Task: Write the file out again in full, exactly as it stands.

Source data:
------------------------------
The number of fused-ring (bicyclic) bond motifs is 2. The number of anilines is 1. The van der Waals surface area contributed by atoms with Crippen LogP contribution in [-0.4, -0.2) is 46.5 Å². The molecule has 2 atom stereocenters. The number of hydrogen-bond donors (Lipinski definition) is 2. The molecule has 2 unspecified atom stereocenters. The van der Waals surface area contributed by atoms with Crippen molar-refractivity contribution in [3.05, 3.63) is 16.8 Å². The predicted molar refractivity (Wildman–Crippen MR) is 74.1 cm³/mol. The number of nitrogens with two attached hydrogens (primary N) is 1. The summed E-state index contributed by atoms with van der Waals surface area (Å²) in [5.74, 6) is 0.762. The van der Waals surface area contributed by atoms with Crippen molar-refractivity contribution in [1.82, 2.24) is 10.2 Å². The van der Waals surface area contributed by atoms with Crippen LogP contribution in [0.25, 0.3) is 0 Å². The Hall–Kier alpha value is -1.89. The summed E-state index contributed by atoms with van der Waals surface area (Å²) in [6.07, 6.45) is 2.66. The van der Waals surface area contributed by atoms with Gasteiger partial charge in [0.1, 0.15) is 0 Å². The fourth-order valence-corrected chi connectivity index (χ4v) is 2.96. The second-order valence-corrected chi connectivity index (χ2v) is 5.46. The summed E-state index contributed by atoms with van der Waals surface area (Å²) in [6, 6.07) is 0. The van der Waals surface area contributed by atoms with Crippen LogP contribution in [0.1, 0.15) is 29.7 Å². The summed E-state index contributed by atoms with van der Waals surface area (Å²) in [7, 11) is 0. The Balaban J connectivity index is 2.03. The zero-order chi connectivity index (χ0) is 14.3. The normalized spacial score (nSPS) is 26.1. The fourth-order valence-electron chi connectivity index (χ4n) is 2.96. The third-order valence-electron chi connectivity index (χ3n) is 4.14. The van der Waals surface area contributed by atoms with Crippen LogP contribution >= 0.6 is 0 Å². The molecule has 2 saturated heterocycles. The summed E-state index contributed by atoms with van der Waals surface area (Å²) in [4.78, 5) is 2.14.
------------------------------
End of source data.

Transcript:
The number of fused-ring (bicyclic) bond motifs is 2. The number of anilines is 1. The van der Waals surface area contributed by atoms with Crippen LogP contribution in [-0.4, -0.2) is 46.5 Å². The molecule has 2 atom stereocenters. The number of hydrogen-bond donors (Lipinski definition) is 2. The molecule has 2 unspecified atom stereocenters. The van der Waals surface area contributed by atoms with Crippen molar-refractivity contribution in [3.05, 3.63) is 16.8 Å². The predicted molar refractivity (Wildman–Crippen MR) is 74.1 cm³/mol. The number of nitrogens with two attached hydrogens (primary N) is 1. The summed E-state index contributed by atoms with van der Waals surface area (Å²) in [5.74, 6) is 0.762. The van der Waals surface area contributed by atoms with Crippen molar-refractivity contribution in [1.82, 2.24) is 10.2 Å². The van der Waals surface area contributed by atoms with Crippen LogP contribution in [0.25, 0.3) is 0 Å². The Hall–Kier alpha value is -1.89. The summed E-state index contributed by atoms with van der Waals surface area (Å²) in [6.07, 6.45) is 2.66. The van der Waals surface area contributed by atoms with Gasteiger partial charge in [0.1, 0.15) is 0 Å². The fourth-order valence-corrected chi connectivity index (χ4v) is 2.96. The second-order valence-corrected chi connectivity index (χ2v) is 5.46. The summed E-state index contributed by atoms with van der Waals surface area (Å²) in [6, 6.07) is 0. The van der Waals surface area contributed by atoms with Crippen LogP contribution in [0.1, 0.15) is 29.7 Å². The summed E-state index contributed by atoms with van der Waals surface area (Å²) in [7, 11) is 0. The Balaban J connectivity index is 2.03. The zero-order chi connectivity index (χ0) is 14.3. The normalized spacial score (nSPS) is 26.1. The fourth-order valence-electron chi connectivity index (χ4n) is 2.96. The third-order valence-electron chi connectivity index (χ3n) is 4.14. The van der Waals surface area contributed by atoms with Crippen LogP contribution >= 0.6 is 0 Å². The molecule has 2 saturated heterocycles. The summed E-state index contributed by atoms with van der Waals surface area (Å²) in [4.78, 5) is 2.14.